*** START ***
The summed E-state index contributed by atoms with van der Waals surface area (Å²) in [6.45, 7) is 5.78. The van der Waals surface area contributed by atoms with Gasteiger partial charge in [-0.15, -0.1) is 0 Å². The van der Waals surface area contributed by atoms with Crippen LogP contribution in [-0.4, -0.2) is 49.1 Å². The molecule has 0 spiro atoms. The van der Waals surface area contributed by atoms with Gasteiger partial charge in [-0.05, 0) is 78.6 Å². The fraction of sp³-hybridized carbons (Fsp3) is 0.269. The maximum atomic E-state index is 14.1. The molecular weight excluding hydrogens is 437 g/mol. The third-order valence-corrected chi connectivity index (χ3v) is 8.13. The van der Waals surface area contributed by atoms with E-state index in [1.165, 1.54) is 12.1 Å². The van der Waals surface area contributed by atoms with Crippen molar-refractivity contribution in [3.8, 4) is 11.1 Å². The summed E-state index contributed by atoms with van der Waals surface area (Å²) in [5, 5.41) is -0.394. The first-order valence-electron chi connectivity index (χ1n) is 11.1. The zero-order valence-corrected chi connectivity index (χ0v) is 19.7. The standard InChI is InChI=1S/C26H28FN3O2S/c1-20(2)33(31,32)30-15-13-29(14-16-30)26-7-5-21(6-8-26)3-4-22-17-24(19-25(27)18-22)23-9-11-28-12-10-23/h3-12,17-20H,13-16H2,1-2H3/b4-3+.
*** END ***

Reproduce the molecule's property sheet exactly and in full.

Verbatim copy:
The summed E-state index contributed by atoms with van der Waals surface area (Å²) in [6.45, 7) is 5.78. The van der Waals surface area contributed by atoms with Gasteiger partial charge in [-0.15, -0.1) is 0 Å². The van der Waals surface area contributed by atoms with Crippen LogP contribution in [-0.4, -0.2) is 49.1 Å². The molecule has 0 spiro atoms. The van der Waals surface area contributed by atoms with Gasteiger partial charge in [-0.05, 0) is 78.6 Å². The fraction of sp³-hybridized carbons (Fsp3) is 0.269. The maximum atomic E-state index is 14.1. The molecular weight excluding hydrogens is 437 g/mol. The third-order valence-corrected chi connectivity index (χ3v) is 8.13. The van der Waals surface area contributed by atoms with E-state index in [1.165, 1.54) is 12.1 Å². The van der Waals surface area contributed by atoms with Crippen molar-refractivity contribution in [3.8, 4) is 11.1 Å². The summed E-state index contributed by atoms with van der Waals surface area (Å²) in [5, 5.41) is -0.394. The first-order valence-electron chi connectivity index (χ1n) is 11.1. The zero-order valence-corrected chi connectivity index (χ0v) is 19.7. The standard InChI is InChI=1S/C26H28FN3O2S/c1-20(2)33(31,32)30-15-13-29(14-16-30)26-7-5-21(6-8-26)3-4-22-17-24(19-25(27)18-22)23-9-11-28-12-10-23/h3-12,17-20H,13-16H2,1-2H3/b4-3+.